Libra is a constellation and the seventh astrological sign in the Zodiac. It spans 180°–210° celestial longitude. Under the tropical zodiac, Sun transits this area on average between (northern autumnal equinox) September 23 and October 23, and under the sidereal zodiac, the sun currently transits the constellation of Libra from approximately October 16 to November 17.

Its name is Latin for weighing scales. Libra was known in Babylonian astronomy as MUL Zibanu (the “scales” or “balance”), or alternatively as the Claws of the Scorpion. The scales were held sacred to the sun god Shamash, who was also the patron of truth and justice.

Going back to ancient Greek times, Libra the constellation between Virgo and Scorpio used to be over ruled by the constellation of Scorpio. They called the area the Latin word “chelae”, which translated to “the claws” which can help identify the individual stars that make up the full constellation of Libra, since it was so closely identified with the Scorpion constellation in the sky.

It was also seen as the Scorpion’s Claws in ancient Greece. Since these times, Libra has been associated with law, fairness and civility. In Arabic zubānā means “scorpion’s claws”, and likely similarly in other Semitic languages: this resemblance of words may be why the Scorpion’s claws became the Scales.

It has also been suggested that the scales are an allusion to the fact that when the sun entered this part of the ecliptic at the autumnal equinox, the days and nights are equal. Libra’s status as the location of the equinox earned the equinox the name “First Point of Libra”, though this location ceased to coincide with the constellation in 730 because of the precession of the equinoxes.

The symbol of the scales is based on the Scales of Justice held by Themis, the Greek personification of divine law and custom. She became the inspiration for modern depictions of Lady Justice. The ruling planet of Libra is Venus, however some may consider Eris as its ruler as well.

Both the hours of the day and the hours of the night match each other. Thus why the Romans put so much trust in the “balanced sign”. According to the Romans in the First Century, Libra was a push over. The moon was said to be in Libra when Rome was founded. Everything was balanced under this righteous sign. The Roman writer Manilius once said that Libra was the sign “in which the seasons are balanced”.

In astrology, a celestial body is said to be in detriment, or exile, when it is positioned in the zodiac sign opposite the sign it rules (over which it has domicile). When a celestial body is in detriment it is said to be not comfortable in that sign and to tend to operate with the least strength. The detrimental sign of Libra is Aries.

Aries (meaning “ram”) is the first astrological sign in the zodiac, spanning the first 30 degrees of celestial longitude (0°≤ λ <30°). Under the tropical zodiac, the Sun transits this sign from approximately March 20 to April 21 each year.  It was strongly associated with Mars, both the planet and the god.

The symbol of the ram is based on the Chrysomallus, the gold-haired winged flying ram which was held in Colchis that provided the Golden Fleece. The fleece is a symbol of authority and kingship.

The First Point of Aries, the location of the vernal equinox, is named for the constellation. According to the tropical system of astrology, the Sun enters the sign of Aries when it reaches the March equinox, which time systems and the western calendar are rooted in, so as to occur on average on March 21.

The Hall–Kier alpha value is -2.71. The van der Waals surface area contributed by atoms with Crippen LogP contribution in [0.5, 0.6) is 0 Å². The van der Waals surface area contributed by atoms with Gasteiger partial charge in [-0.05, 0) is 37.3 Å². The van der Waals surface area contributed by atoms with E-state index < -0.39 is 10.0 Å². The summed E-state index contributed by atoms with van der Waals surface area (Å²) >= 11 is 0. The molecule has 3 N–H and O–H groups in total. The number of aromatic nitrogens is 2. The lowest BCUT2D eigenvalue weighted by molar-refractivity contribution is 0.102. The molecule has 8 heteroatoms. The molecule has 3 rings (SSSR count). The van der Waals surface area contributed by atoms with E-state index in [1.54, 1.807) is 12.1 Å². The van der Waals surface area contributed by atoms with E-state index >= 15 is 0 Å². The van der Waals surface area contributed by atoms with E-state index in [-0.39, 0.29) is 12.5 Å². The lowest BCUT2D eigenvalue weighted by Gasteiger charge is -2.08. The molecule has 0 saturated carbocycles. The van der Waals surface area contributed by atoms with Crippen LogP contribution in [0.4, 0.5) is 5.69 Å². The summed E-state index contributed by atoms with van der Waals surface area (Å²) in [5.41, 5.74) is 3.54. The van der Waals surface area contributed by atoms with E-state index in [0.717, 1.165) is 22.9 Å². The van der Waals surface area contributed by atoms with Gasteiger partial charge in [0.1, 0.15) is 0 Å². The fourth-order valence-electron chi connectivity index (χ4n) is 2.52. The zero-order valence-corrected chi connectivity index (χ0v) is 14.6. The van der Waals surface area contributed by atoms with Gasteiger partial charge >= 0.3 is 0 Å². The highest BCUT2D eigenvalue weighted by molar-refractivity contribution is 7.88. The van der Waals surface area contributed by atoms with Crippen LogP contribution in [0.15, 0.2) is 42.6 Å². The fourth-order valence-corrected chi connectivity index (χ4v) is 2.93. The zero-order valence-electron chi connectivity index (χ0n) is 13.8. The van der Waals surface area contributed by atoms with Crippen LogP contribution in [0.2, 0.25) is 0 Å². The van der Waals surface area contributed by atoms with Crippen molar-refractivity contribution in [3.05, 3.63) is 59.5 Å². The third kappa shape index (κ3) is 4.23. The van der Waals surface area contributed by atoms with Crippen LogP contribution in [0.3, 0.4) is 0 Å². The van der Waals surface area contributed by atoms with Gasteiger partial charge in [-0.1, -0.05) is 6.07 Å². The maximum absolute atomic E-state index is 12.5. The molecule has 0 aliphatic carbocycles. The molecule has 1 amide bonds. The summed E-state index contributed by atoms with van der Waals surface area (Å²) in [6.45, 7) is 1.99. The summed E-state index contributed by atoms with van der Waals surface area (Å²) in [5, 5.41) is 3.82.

The mother goddess

Enlil becomes Enki and Ninlil becomes Ninhursag

Enlil and Ninlil (the windy ones) – Ninhursag and Enki (the mound)

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On the origin of bread

Posted by Fredsvenn on July 17, 2018

At an 14,400-year-old Natufian hunter-gatherer site – a site known as Shubayqa 1 located in the Black Desert in northeastern Jordan – researchers have discovered the charred remains of a flatbread baked by hunter-gatherers 14,400 years ago. It is the oldest direct evidence of bread found to date, predating the advent of agriculture by at least 4,000 years.

The findings suggest that bread production based on wild cereals may have encouraged hunter-gatherers to cultivate cereals, and thus contributed to the agricultural revolution in the Neolithic period. Bread is otherwise strongly associated with agriculture, and is found in Neolithic sites in Anatolia and Europe from around 9,100 years ago.

Bread was central to the formation of early human societies. This in turn led to the formation of towns, as opposed to the nomadic lifestyle, and gave rise to more and more sophisticated forms of societal organization. From the western half of Asia, where wheat was domesticated, cultivation spread north and west, to Europe and North Africa.

In the northern Syrian, eastern Anatolian region of the Levant, the Epipaleolithic Natufian culture that existed from around 12,500 to 9,500 BC in the Levant, a region in the Eastern Mediterranean, developed the first fully agricultural culture with the addition of wild grains, later being supplemented with domesticated sheep and goats, which were probably domesticated first by the Zarzian culture of Northern Iraq and Iran, which like the Natufian culture may have also developed from Kebaran.

The Younger Dryas is often linked to the Neolithic Revolution, the adoption of agriculture in the Levant.[82][83] It is argued that the cold and dry Younger Dryas lowered the carrying capacity of the area and forced the sedentary Early Natufian population into a more mobile subsistence pattern. Further climatic deterioration is thought to have brought about cereal cultivation.